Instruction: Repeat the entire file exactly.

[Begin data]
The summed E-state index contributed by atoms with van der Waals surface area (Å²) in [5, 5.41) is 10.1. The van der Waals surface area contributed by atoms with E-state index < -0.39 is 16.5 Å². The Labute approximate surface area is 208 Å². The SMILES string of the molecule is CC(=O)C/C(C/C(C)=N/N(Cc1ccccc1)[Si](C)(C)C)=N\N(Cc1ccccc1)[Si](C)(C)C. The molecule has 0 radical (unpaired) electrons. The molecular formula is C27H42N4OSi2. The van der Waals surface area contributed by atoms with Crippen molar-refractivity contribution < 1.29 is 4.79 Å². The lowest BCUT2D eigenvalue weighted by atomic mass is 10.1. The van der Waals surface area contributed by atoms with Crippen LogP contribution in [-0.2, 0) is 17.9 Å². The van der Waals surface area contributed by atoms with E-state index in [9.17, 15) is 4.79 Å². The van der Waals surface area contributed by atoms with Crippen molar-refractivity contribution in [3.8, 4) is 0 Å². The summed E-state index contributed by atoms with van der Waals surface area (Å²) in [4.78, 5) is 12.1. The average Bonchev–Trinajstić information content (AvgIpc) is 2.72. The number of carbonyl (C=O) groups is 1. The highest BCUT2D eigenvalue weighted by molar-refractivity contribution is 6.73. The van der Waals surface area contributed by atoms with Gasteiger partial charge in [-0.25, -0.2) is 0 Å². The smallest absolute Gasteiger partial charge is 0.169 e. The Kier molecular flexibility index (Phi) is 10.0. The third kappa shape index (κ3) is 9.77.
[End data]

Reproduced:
The summed E-state index contributed by atoms with van der Waals surface area (Å²) in [5, 5.41) is 10.1. The van der Waals surface area contributed by atoms with E-state index < -0.39 is 16.5 Å². The Labute approximate surface area is 208 Å². The SMILES string of the molecule is CC(=O)C/C(C/C(C)=N/N(Cc1ccccc1)[Si](C)(C)C)=N\N(Cc1ccccc1)[Si](C)(C)C. The molecule has 0 radical (unpaired) electrons. The molecular formula is C27H42N4OSi2. The van der Waals surface area contributed by atoms with Crippen molar-refractivity contribution < 1.29 is 4.79 Å². The lowest BCUT2D eigenvalue weighted by atomic mass is 10.1. The van der Waals surface area contributed by atoms with Crippen LogP contribution in [-0.2, 0) is 17.9 Å². The van der Waals surface area contributed by atoms with E-state index in [9.17, 15) is 4.79 Å². The van der Waals surface area contributed by atoms with Crippen molar-refractivity contribution in [3.8, 4) is 0 Å². The summed E-state index contributed by atoms with van der Waals surface area (Å²) in [4.78, 5) is 12.1. The average Bonchev–Trinajstić information content (AvgIpc) is 2.72. The number of carbonyl (C=O) groups is 1. The highest BCUT2D eigenvalue weighted by molar-refractivity contribution is 6.73. The van der Waals surface area contributed by atoms with Gasteiger partial charge in [-0.25, -0.2) is 0 Å². The smallest absolute Gasteiger partial charge is 0.169 e. The Kier molecular flexibility index (Phi) is 10.0. The third kappa shape index (κ3) is 9.77.